CHICAGO (Reuters) – A Chicago doctor and a member of her staff have been charged with falsifying medical documents to help applicants bypass U.S. citizenship tests, prosecutors said on Friday.
Dr. Jasminka Kostic, 59, and Nikki Pozdol, 47, who works in the billing department at Kostic’s office, were each charged with one count of knowingly making false statements in a document submitted to the U.S. Citizenship and Immigration Services, the U.S. Attorney’s Office for the Northern District of Illinois said.
According to the indictment, Kostic, who maintains a practice on Chicago’s North Side, and Pozdol improperly diagnosed citizenship applicants as physically or mentally impaired to the point where they were unable to demonstrate knowledge of U.S. history and the English language. That diagnosis allowed applicants to seek a waiver for parts of the citizenship test.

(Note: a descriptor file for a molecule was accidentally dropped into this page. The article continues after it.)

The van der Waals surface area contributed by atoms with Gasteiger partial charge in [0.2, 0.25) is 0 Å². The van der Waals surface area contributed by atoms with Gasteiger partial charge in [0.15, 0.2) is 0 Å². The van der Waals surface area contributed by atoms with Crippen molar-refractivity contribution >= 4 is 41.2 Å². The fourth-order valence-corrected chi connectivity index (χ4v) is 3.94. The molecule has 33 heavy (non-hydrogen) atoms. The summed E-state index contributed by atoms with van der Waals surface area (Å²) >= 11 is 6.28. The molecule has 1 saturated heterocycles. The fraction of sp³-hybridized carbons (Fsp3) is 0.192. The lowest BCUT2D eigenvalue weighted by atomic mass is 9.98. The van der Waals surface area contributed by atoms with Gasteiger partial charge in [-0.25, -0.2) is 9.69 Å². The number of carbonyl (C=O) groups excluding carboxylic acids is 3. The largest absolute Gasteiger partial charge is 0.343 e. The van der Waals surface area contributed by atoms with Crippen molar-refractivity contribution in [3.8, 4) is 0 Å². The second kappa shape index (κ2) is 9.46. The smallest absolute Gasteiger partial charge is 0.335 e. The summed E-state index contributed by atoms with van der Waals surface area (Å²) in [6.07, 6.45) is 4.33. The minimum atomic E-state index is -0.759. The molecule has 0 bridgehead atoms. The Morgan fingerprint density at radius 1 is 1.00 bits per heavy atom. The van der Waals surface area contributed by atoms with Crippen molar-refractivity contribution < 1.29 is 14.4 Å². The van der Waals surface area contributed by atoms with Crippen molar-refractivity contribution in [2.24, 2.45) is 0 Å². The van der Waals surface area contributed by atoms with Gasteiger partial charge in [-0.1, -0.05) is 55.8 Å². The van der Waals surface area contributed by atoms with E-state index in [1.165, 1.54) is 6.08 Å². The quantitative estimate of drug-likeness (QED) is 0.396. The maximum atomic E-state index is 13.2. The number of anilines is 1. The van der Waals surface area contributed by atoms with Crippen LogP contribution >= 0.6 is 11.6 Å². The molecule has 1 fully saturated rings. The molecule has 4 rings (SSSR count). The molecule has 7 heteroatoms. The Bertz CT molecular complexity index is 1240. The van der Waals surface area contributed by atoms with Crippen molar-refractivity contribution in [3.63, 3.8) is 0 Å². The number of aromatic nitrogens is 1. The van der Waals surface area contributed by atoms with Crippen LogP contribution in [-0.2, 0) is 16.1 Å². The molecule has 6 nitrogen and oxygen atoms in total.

Kostic, who also was charged with one count of attempted unlawful procurement of citizenship or naturalization, did not respond to a call seeking comment. An attorney was not listed on the indictment.
The charges come amid a fierce debate over immigration as part of the U.S. presidential election, highlighted by Republican frontrunner Donald Trump’s campaign promise to build a wall along the U.S. southern border and make Mexico pay for it.
The charges are punishable by a maximum of 10 years in prison, prosecutors said. An arraignment date in federal court in Chicago has not been scheduled.
(Reporting by Mark Weinraub; Editing by David Gregorio)
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